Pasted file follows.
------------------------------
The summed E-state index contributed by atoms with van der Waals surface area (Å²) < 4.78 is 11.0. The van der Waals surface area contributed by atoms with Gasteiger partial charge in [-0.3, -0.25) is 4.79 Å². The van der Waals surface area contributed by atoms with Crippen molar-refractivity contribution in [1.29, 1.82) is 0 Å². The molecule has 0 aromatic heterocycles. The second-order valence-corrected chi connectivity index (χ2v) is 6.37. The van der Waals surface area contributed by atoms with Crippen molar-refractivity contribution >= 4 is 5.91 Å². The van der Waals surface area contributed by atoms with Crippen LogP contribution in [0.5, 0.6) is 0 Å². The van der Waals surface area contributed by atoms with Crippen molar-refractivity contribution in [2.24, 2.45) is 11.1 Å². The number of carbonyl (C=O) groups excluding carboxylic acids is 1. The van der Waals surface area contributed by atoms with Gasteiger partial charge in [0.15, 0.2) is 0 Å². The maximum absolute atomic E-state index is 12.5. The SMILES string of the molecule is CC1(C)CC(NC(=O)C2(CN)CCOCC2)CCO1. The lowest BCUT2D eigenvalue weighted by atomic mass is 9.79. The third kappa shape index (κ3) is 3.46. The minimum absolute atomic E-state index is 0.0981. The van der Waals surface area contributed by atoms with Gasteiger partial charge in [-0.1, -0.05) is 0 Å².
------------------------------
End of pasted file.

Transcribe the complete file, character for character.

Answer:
The summed E-state index contributed by atoms with van der Waals surface area (Å²) < 4.78 is 11.0. The van der Waals surface area contributed by atoms with Gasteiger partial charge in [-0.3, -0.25) is 4.79 Å². The van der Waals surface area contributed by atoms with Crippen molar-refractivity contribution in [1.29, 1.82) is 0 Å². The molecule has 0 aromatic heterocycles. The second-order valence-corrected chi connectivity index (χ2v) is 6.37. The van der Waals surface area contributed by atoms with Crippen molar-refractivity contribution >= 4 is 5.91 Å². The van der Waals surface area contributed by atoms with Crippen LogP contribution in [0.5, 0.6) is 0 Å². The van der Waals surface area contributed by atoms with Crippen molar-refractivity contribution in [2.24, 2.45) is 11.1 Å². The number of carbonyl (C=O) groups excluding carboxylic acids is 1. The van der Waals surface area contributed by atoms with Gasteiger partial charge in [0.15, 0.2) is 0 Å². The maximum absolute atomic E-state index is 12.5. The SMILES string of the molecule is CC1(C)CC(NC(=O)C2(CN)CCOCC2)CCO1. The lowest BCUT2D eigenvalue weighted by atomic mass is 9.79. The third kappa shape index (κ3) is 3.46. The minimum absolute atomic E-state index is 0.0981. The van der Waals surface area contributed by atoms with Gasteiger partial charge in [-0.1, -0.05) is 0 Å².